Carson, a fellow Dubliner who had attended Trinity College Dublin at the same time as Wilde, cross-examined Wilde on how he interpreted the moral content of his works. Wilde replied with characteristic wit and flippancy, claiming that works of art were not capable of being moral or immoral but only well or poorly made. Such assessments of art would only be made by uneducated and illiterate people whose viewpoints were astronomically ignorant.
Leading attorney Carson deviated from the custom of asking closed questions; he questioned Wilde on each subject from every conceivable angle, drawing out the subtleties of his responses and removing the original context. This gave Wilde a penchant for being elusive and decadent.
Carson then brought up factual evidence, questioning Wilde about his dalliances with younger, lower-class men. Wilde admitted knowing them by first names and bought expensive gifts for them but insisted nothing scandalous had happened; the men were simply good friends of his, he claimed. Carson repeatedly pointed out how these relationships seemed suspicious, implying the men were prostitutes.
Carson also straightforwardly asked Wilde if he had ever kissed a servant boy. Wilde denied it, replying that said boy was particularly plain and ugly. Carson interrogated him on the answer, pressing him on why the boy’s appearance mattered. Wilde hesitated, then for the first time became flustered: “You sting me and insult me and try to unnerve me; and at times one says things flippantly when one ought to speak more seriously.”
Carson revealed that he had discovered several male prostitutes who would testify that they had had sex with Wilde during his opening remarks for the defense. Upon being advised by his lawyers, Wilde dropped the charge. Queensberry was not guilty, as the court declared his accusation of Wilde being a sodomite well-founded. Under the Libel Act 1843, Queensberry rendered Wilde legally liable for the considerable fees Queensberry had incurred in his defense, leaving Wilde bankrupt.
Wilde was detained on 6 April 1895 for gross immorality per Section 11 of the Criminal Law Amendment Act of 1885. Ross and Wilde’s butler entered the bedroom and library of 16 Tite Street per Wilde’s orders, carrying some personal items, artifacts, manuscripts, and letters. Wilde was remanded at Holloway, where he received daily visits from Bosie. His subsequent prosecution opened on 26 April 1895 before Mr. Justice Charles.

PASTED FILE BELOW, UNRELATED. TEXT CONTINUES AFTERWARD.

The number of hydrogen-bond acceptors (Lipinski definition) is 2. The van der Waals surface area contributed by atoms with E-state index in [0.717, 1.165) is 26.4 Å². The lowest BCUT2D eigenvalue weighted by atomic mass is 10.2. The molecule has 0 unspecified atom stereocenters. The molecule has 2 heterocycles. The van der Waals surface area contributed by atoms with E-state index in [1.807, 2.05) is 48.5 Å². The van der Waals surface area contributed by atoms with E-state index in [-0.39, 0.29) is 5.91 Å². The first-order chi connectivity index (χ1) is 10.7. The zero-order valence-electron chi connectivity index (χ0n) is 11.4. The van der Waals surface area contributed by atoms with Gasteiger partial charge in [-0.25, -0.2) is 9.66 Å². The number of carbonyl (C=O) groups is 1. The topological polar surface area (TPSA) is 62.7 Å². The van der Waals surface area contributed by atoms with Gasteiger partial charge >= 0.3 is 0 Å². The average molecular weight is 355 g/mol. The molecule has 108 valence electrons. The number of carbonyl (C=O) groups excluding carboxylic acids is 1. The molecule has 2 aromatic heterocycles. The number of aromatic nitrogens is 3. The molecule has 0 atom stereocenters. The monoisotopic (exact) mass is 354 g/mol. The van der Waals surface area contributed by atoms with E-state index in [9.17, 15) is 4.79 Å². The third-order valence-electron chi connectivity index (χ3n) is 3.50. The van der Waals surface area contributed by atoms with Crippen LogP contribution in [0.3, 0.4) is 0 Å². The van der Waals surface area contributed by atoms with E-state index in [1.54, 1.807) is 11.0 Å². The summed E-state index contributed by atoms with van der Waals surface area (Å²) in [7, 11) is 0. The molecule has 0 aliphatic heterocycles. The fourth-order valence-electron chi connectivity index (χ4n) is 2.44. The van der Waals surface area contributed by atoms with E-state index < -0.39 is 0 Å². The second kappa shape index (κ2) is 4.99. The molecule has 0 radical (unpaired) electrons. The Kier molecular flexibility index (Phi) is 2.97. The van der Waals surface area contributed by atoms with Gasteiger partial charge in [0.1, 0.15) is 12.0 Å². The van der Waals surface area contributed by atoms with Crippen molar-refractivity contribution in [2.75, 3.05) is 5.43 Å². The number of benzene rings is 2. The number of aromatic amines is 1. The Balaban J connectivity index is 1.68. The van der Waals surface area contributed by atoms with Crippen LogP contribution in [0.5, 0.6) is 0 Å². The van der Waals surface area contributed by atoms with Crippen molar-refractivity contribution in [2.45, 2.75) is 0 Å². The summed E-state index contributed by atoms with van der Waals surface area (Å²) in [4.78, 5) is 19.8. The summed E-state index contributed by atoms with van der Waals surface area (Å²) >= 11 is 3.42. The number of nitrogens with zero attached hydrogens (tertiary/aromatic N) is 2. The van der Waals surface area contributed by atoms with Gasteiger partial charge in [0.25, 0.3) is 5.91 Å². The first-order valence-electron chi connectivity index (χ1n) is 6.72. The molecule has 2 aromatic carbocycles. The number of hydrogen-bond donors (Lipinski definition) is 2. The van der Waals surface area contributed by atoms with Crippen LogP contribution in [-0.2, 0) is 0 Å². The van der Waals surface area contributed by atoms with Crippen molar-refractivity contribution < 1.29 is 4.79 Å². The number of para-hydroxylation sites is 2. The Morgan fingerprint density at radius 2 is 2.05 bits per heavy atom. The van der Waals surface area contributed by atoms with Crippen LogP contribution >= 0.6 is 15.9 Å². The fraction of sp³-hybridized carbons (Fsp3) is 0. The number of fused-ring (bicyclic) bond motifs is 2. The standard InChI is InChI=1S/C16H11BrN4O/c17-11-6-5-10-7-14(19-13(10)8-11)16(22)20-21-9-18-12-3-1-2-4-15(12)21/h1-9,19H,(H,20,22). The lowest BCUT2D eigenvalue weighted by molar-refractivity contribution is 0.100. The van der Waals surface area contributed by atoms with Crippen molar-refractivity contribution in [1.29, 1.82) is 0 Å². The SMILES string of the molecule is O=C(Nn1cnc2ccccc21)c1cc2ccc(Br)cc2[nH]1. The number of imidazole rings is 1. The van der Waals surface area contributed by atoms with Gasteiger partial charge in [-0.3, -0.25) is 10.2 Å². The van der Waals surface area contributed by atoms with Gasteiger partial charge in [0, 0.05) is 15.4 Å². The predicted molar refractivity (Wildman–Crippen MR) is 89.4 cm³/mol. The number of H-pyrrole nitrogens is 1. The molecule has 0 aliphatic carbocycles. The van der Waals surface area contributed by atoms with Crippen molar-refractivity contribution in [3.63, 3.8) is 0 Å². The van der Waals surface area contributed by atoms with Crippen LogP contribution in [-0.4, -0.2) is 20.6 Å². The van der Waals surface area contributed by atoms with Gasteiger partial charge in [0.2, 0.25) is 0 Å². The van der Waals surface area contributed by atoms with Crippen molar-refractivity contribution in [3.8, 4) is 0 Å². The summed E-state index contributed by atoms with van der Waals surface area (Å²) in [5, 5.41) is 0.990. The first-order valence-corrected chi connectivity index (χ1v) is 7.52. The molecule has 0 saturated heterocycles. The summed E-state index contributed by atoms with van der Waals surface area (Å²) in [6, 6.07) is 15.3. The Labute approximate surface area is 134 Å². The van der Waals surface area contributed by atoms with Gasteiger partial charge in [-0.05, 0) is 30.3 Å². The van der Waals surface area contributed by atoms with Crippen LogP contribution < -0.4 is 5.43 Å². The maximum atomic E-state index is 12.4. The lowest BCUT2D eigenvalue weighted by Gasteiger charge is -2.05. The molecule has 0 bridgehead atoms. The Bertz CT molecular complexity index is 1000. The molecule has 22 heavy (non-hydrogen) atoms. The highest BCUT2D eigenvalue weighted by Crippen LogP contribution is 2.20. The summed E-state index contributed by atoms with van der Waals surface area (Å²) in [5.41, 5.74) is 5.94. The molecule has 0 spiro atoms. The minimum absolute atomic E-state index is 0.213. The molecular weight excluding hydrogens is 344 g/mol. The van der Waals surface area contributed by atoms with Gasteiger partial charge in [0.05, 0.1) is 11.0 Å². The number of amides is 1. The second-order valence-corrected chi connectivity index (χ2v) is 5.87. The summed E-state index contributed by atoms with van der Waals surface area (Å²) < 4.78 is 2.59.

Wilde pleaded innocent. Douglas refused to leave London for Paris despite Wilde’s repeated requests for him to do so. When forced to depart, he quickly escaped to the Hotel du Monde. Ross and many others left the UK at this time out of fear of persecution.
When questioned about ‘the love that dare not speak its name,’ Wilde made comparisons to David and Jonathan, Plato’s philosophy of soulmates, and cited the sonnets written by Michelangelo and Shakespeare. He called it beautiful and fine and deemed it the “noblest form of affection.” He added it was something that the world could not understand, going as far as to jail someone for that.
This response backfired, instead serving to bolster the charges of homosexuality. During the final trial on 25 May 1895, Wilde and Bosie were convicted of gross indecency and sentenced to two years of hard labor.
Up to 18 May 1897, Wilde was incarcerated. He was inspected at Newgate Prison in London before being transferred to Pentonville Prison. He was only allowed to read the Bible and The Pilgrim’s Progress (per prisoner rules). The long hours of hard labor he was convicted consist of picking oakum and using a treadmill (separating the fibers in scraps of old navy ropes).
A few months later, he was shifted to Wandsworth Prison in London. He kept to the routine of “hard labor, hard food, and a hard bed,” which took a toll on Wilde’s frail health. He passed out in a church in November due to illness and hunger. His right eardrum was ruptured in the fall, an injury that later contributed to his death.
When Wilde was transferred to Reading Gaol on 23 November 1895, it was at the lowest point of his term, as a crowd jeered and spat at him on the railway platform. He carried out the remainder of his sentence there, addressed and identified only as ‘C.3.3’.